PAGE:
25. We rely on first differenced models in this exercise because changing the number of periods also affects the estimation of the country fixed effects, and we want to hold everything constant except for the signal to noise ratio in aid.

  26. Needless to say, as discussed extensively through the paper, this is not the only source of potential endogeneity in aid. Furthermore, we note that the discussion above is based on the assumption of a homogeneous effect of log aid. Relaxing this assumption, the results found in Table 5 would also be consistent with the presence of heterogeneous effects where aid has the largest effect around the IDA threshold (instead of when countries were poorer).

  27. Results are also robust to other specifications in Table 3.

  28. Even under a linear technology such as the AK model, the effect of aid on growth could be strictly concave since, for instance, the effect of aid on physical investment might be decreasing in aid. Moreover, the aggregate technology could be non-linear as suggested by the robust finding of conditional convergence in the empirical growth literature.

  29. Note that this figure is also consistent with standard growth accounting assumptions. Assuming capital per capita depreciation rate of 10 percent per year, and an investment rate of 25 percent of GDP per year, a country with a capital-output ratio of 2 would grow, in per capita terms, at 2.5 percent per year, which is consistent with the figures in our sample.

  30. Admittedly, the back-of-the-envelope calculation changes somewhat when alternative growth models are used. Using the A-K model with per capital output function \(y=Ak^{\alpha }\), when \(\alpha =0.49\), directly estimated from our sample, and \(K/Y=2\) , investment accounts for a smaller, but still substantial \(37~\% (= 0.49 \times 0.5 \times 0.54/0.35)\) of the total effect on growth.


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Correspondence to Stephen Knack.

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We are grateful for valuable comments by several anonymous referees, George Clarke, Michael Clemens, Yingyao Hu, Aart Kraay, Martin Ravallion, and seminar participants at the 2013 Southern Economics Association Annual Meeting, the University of Toronto, Xiamen University, and the Center for Global Development.

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Appendix A: standard errors

We first report robust standard errors clustered at the country level, which allow for arbitrary within-country correlation. There are 35 countries in our sample. Standard asymptotic tests might over-reject the null hypothesis under the presence of few clusters. Although 35 clusters is not a small number, for robustness we also report the standard errors from the clustered wild bootstrap procedure following Cameron et al. (2008). recommends the clustered wild bootstrap-t procedure for better asymptotic properties, as the t statistic is “pivotal”. However, in order to compare with the clustered standard errors, we report the standard errors from the clustered wild bootstrap procedure. Inference based on the bootstrap-t procedure is quantitatively similar to that based on bootstrapped standard errors. Either approach yields very similar statistical inferences. Throughout the paper, we report both sets of standard errors. For brevity, we focus our discussion on the clustered standard errors, and in tables, we mark asterisks after these standard errors to indicate conventional levels of statistical significance.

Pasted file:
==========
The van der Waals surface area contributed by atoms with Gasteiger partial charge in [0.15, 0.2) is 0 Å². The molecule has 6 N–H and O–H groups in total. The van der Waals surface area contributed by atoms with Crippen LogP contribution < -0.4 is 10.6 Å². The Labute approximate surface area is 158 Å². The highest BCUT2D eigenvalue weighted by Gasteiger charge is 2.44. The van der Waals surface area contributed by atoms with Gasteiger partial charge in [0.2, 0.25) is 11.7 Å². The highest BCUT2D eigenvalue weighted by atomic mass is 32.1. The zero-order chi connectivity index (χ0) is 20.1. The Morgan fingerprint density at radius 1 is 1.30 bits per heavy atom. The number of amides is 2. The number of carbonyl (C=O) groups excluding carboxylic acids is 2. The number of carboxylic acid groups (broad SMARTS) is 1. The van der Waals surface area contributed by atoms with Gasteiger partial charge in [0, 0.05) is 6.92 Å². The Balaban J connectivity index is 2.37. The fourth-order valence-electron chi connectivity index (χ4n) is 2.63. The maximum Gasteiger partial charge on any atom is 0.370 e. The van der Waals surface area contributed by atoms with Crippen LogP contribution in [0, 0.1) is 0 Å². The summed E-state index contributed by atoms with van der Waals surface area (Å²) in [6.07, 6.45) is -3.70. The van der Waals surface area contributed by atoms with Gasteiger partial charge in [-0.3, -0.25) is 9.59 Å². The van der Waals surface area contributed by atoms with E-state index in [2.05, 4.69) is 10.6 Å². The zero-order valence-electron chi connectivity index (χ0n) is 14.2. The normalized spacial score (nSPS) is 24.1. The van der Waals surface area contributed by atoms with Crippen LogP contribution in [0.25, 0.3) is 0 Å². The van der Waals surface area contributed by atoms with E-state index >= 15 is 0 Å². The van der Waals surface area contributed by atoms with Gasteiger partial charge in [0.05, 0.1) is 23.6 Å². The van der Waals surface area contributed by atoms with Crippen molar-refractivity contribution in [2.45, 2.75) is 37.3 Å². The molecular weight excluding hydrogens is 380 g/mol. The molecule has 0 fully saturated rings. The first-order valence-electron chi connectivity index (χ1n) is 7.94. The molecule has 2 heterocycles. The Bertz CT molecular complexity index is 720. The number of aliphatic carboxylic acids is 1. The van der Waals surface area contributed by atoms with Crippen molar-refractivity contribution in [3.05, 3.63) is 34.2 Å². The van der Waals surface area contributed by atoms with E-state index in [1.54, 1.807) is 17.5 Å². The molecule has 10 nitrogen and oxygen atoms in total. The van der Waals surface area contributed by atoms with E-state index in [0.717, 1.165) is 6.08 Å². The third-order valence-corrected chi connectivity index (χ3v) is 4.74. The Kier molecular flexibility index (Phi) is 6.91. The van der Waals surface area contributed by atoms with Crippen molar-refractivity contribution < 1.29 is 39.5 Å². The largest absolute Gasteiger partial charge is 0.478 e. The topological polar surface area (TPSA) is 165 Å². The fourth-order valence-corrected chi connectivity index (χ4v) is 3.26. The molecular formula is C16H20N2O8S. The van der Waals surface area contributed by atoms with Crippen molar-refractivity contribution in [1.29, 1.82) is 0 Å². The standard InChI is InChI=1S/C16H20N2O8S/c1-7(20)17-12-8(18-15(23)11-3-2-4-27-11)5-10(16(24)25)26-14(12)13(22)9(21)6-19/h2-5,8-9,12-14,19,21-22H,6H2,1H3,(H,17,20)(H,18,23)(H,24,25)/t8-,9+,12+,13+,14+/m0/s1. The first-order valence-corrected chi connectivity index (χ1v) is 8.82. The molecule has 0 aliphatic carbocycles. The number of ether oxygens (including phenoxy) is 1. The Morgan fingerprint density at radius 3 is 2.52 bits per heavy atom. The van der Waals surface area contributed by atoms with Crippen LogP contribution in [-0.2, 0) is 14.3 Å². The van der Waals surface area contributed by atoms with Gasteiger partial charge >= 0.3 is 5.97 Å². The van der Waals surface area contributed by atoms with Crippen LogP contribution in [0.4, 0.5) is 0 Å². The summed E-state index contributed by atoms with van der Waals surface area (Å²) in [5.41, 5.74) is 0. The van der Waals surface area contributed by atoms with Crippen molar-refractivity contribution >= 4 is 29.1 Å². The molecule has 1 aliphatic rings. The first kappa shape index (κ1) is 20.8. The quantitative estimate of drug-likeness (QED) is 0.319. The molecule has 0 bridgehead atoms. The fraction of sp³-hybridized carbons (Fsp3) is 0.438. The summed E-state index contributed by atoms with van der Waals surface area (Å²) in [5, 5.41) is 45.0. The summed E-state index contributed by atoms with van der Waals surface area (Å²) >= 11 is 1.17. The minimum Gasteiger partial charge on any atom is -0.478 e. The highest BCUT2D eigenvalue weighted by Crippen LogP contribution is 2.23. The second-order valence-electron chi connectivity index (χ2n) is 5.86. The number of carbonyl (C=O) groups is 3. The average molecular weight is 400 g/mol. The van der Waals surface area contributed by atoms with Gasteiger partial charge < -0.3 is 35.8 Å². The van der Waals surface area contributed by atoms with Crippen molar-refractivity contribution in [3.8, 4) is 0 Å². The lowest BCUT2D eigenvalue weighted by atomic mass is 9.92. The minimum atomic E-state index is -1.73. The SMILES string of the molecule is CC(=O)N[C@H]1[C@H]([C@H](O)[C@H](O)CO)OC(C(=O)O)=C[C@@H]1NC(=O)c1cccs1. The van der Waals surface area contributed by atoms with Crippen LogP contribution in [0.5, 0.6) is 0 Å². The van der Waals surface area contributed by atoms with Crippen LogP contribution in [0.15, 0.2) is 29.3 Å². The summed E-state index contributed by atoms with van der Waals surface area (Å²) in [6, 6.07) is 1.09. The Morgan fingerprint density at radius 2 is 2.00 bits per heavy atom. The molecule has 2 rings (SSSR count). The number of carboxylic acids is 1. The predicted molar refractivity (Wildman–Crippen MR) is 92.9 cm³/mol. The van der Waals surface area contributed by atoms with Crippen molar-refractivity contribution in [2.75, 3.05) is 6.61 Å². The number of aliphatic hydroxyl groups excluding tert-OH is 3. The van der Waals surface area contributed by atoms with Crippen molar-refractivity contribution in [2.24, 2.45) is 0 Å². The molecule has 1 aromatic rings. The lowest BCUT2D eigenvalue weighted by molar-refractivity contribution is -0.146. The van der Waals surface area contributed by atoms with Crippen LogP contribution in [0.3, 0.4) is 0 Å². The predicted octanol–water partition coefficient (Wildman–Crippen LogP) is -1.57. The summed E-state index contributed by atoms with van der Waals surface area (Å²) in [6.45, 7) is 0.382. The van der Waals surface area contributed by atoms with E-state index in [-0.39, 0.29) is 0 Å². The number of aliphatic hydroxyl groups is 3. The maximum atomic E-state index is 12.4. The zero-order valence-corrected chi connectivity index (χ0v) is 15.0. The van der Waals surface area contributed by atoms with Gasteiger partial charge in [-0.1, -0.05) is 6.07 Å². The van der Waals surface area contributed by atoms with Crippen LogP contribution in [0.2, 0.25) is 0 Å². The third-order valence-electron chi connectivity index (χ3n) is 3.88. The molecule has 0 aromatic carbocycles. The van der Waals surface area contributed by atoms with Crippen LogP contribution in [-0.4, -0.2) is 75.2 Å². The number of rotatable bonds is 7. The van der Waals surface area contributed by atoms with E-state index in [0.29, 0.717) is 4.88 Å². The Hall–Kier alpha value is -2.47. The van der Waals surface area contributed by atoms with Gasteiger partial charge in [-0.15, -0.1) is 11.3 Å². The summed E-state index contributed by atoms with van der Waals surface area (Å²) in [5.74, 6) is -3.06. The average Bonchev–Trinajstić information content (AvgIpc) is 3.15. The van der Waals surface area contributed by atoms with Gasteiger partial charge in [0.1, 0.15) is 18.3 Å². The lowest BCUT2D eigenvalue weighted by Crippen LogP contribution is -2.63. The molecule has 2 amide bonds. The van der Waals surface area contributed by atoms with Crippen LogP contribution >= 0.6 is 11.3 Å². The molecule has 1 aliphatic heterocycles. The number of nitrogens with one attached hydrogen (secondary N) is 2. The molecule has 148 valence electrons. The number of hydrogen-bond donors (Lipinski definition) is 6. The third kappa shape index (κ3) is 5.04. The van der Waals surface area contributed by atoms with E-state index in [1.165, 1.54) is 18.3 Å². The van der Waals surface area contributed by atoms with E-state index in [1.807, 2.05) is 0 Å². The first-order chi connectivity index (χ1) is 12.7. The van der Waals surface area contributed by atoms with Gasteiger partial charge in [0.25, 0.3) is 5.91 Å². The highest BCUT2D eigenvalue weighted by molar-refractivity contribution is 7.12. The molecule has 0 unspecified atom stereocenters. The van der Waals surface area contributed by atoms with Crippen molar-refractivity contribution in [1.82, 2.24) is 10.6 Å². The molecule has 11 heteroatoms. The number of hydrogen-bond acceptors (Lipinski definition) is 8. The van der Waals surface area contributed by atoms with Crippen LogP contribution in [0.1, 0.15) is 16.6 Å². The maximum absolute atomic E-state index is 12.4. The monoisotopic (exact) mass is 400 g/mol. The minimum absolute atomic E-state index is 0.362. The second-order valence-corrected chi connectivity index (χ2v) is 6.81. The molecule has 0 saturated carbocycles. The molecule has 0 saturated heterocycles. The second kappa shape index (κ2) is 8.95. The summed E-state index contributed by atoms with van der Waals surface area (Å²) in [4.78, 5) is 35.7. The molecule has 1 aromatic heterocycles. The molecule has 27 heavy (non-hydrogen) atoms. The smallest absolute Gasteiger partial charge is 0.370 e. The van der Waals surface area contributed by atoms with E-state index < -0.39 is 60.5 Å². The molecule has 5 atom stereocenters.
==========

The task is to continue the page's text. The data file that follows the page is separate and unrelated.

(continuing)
Appendix B: the functional form of aid

Our measure of aid is slightly different from most of the literature, which often uses the aid to GDP or GNI ratio as the main explanatory variable. We take the log of aid since the previous body of evidence suggests that the marginal effect of aid on growth is decreasing. The logarithmic form is a parsimonious way to introduce concavity while preserving our ability to identify aid’s causal impact with only one exogenous binary instrumental variable. However, note that instrumented aid still takes on a large number of values on its domain, since each country’s aid is shifted by the instrument starting from different values (over time). The logarithmic specification is admittedly less flexible than a quadratic specification; in particular, it does not allow the marginal effect of aid to change its sign. Clemens et al. (2012), however, find that the effect of aid on growth does not turn negative until aid exceeds roughly 15 % of GDP. In our sample, over 90 % of the observations are below 11 % of GDP. Thus, a logarithmic specification provides a good approximation over the range of observed values on aid. Additionally, we report as a robustness test in Table G results from using \(Aid_{is-1}^*=\Big (\sum _{k=3}^5 \frac{ODA_{it-k} }{GNI_{it-k} }\Big )/3\) (i.e. not logged) as the measure for aid. \(Aid_{is-1}^*\) has a positive, quantitatively large, and marginally significant coefficient, despite a lower first stage F statistic. We find that a 1 percentage point increase in the aid to GNI ratio raises annual per capita GDP growth by 0.57 percentage point at the sample mean of the aid to GNI ratio. This estimate is even larger than our baseline result, reported later in Sect. 5.

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Galiani, S., Knack, S., Xu, L.C. et al. The effect of aid on growth: evidence from a Quasi-experiment. J Econ Growth 22, 1–33 (2017).